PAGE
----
So just take the time to readjust your schedule to make sure you have time to run through a presentation beforehand. It will really make a difference.

Agency Life, Jr. Creative Advice

Jr. Creative Advice: Love your Job


When I came to R&R Partners, I immediately knew that I would love the culture. I finally went to my new hire orientation . . . a year later. Only reason being I was crazy busy with photo/video shoots. It was definitely a good thing though. After working here for a while you start to know so many people in  all the offices, so it was nice to go and meet people I had been working with on the phone and over IM for so long.

Also, being part of the new hire orientation after a year really re excited me as to why I love working at this company. Yes, things get crazy and there are times we work ridiculous hours but I am truly surrounded by amazing people that get along and care about each other.

That’s what you should look for in a company you want to spend time with. A place that treats you well and allows you to have a work life balance. As I get older, I realize how important it is to have that balance. It not only keeps you sane, it makes you more creative.

Find a place you love that loves you back.

Jr. Creative Advice, Uncategorized

Junior Creative Advice: Take Notes


 

© Mike Rohde – Image from his Moleskin from the 2008 SXSW Interactive Festival

I take notes all the time. A lot of it is because my creative ADD sets in and don’t remember what I was talking about but it’s always good to have concrete notes to fall back on when multiple people heard or interpreted things differently.

I just read an article showcasing another reason to take notes. If You Aren’t Taking Notes, You Aren’t Learning. Another quick article, Mike Rohde SXSW Notes, showcases how much fun it is to put the computer down and take notes with good ol’ pen and paper.

It makes so much sense. With the amount of information we take in on a daily basis, there is no way for us to remember it all. Taking notes and organizing those notes will not only make you a Danny Tanner (if you don’t know who that is . . . google it) in the making but it will make you a better person and professional.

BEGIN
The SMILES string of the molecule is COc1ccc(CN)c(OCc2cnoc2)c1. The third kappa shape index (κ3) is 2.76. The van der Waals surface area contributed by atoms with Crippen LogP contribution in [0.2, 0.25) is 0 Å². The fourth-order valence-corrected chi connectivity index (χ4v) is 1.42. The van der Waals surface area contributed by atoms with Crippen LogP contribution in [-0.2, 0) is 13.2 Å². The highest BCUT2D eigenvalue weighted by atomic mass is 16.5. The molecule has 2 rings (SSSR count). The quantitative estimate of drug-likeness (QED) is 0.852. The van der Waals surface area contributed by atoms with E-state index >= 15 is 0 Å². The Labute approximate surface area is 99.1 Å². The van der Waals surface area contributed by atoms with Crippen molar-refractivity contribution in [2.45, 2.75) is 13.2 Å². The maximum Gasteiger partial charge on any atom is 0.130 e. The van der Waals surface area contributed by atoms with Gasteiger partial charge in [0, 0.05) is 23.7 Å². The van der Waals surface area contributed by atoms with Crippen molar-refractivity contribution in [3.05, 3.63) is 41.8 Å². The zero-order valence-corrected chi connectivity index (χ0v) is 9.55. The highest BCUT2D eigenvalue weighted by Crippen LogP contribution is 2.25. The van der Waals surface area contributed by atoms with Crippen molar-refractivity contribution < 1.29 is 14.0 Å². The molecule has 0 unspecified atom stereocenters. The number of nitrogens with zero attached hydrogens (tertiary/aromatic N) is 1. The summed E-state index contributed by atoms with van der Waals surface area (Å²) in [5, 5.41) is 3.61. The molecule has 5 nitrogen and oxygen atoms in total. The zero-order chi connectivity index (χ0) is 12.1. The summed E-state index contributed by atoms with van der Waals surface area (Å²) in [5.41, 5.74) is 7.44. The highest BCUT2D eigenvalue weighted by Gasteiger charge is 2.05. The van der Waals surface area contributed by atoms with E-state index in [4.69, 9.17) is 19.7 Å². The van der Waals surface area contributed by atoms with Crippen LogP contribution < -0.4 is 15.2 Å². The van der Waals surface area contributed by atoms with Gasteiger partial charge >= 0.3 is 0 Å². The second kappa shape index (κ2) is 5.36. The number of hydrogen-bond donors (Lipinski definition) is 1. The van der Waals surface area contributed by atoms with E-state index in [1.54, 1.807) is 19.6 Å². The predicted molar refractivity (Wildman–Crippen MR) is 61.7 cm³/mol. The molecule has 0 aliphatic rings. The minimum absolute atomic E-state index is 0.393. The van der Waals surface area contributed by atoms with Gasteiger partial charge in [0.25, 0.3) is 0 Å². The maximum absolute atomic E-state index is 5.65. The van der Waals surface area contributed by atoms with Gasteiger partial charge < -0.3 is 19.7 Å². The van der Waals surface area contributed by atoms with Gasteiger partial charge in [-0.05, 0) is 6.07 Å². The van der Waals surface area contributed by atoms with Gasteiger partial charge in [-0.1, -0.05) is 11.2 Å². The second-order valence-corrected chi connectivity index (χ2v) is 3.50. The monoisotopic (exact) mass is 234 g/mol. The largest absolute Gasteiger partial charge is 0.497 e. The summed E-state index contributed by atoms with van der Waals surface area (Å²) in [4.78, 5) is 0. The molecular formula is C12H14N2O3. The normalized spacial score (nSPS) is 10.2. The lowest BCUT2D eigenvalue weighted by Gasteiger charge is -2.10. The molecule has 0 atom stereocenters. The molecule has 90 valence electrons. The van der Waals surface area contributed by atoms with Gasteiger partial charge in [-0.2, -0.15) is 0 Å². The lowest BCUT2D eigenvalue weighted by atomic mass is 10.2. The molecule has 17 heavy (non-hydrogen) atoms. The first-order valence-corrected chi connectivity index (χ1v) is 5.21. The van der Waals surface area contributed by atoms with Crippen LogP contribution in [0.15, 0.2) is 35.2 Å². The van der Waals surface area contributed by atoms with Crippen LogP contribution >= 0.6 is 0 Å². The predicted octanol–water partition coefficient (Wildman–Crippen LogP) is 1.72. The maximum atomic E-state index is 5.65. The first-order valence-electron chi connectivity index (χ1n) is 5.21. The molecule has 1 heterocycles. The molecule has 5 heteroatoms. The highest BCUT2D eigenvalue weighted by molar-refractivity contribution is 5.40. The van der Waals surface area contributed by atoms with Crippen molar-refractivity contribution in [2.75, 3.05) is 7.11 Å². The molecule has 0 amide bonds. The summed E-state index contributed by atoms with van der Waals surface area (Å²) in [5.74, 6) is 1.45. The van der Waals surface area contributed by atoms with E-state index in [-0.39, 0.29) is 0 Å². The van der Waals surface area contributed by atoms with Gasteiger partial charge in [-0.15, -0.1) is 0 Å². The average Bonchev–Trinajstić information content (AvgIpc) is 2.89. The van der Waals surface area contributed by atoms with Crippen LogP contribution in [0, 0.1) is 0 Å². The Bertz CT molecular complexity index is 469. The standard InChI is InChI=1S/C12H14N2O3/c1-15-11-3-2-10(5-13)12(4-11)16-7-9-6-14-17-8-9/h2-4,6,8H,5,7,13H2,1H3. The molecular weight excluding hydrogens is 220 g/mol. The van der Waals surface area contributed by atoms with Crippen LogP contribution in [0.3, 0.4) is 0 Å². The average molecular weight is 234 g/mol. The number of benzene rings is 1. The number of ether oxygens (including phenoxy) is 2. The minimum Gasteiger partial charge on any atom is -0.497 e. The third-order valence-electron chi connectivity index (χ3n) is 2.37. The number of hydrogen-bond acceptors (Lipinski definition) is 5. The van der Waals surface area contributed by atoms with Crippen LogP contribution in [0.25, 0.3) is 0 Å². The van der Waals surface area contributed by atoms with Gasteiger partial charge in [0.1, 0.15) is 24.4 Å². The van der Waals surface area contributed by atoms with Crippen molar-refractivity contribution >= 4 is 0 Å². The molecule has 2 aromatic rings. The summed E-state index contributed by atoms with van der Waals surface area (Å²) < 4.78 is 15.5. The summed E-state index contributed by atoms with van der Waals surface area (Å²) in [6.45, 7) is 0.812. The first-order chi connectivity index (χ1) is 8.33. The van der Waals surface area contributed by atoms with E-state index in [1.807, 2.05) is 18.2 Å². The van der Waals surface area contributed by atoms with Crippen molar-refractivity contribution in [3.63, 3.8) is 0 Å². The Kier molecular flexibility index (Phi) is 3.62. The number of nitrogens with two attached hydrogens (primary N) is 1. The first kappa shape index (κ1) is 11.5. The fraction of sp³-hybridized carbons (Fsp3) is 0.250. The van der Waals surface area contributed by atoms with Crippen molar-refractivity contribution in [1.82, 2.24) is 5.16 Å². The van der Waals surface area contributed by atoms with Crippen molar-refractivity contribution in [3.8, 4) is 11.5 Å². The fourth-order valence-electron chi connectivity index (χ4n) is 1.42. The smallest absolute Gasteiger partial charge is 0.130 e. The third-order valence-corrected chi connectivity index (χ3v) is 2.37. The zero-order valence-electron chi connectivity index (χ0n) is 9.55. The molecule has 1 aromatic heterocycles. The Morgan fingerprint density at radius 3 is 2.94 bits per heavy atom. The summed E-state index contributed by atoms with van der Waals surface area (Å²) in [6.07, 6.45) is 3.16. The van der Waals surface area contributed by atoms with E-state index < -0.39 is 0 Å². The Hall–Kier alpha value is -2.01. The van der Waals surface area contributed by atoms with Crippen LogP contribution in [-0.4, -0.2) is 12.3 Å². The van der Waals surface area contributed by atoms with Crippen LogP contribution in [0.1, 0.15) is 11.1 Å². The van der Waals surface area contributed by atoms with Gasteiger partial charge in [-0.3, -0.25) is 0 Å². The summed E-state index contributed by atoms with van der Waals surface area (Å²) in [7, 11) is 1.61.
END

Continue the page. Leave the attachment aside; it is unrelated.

Some of my favorite excerpts are below, but click the link above and read the whole article.

  • “…experts understand simple things deeply. They return to the basics, over and over again. eBay CEO John Donahoe is widely regarded as one of the premier execs in the Valley right now and I’m told is an avid note-taker to boot. He recently said on LinkedIn, “Great leaders are never too proud to learn.”
  • “I take lots of notes in paper Moleskin notebooks; every week or so I go back with a different color pen and circle the key sentences; I then transfer these ideas to Evernote files on my computer; and finally, I blog/tweet/publish/email out the crispest, most important ideas or quotes.”
  • “My theory: The audience was mostly students. Experts — or those who have deconstructed what experts do — take notes. Novices don’t see the point.”
Do you have fun moleskin notes? Share a link in the comments below.
Jr. Creative Advice

Junior Creative Advice: Miranda Lambert


I pretty much love this lady. She’s such a badass. Whether she’s by herself or singing with her band Pistol Annie’s, I love how she sings about un-lady-like things.

  

In advertising you have to kick ass. You have to stand up and defend your work constantly. You have to believe in what you do and make others believe it too. Start thinking through your work, know the reasons you chose to do something in your work and have some fun.

Pay attention to your brief, know the strategy inside and out and finally listen to your intuition. Intuition is that last piece that separates creative people apart. It’s a magical voice giving us hints on the journey to a bigger idea.

Jr. Creative Advice

Jr Creative Advice: Get Excited & Stay Relevant


The best thing about bringing in a junior creative team is the amount of creative excitement they bring to the table. Honestly when you come in you are going to suck. We all did, but once you learn the ropes you will be fine.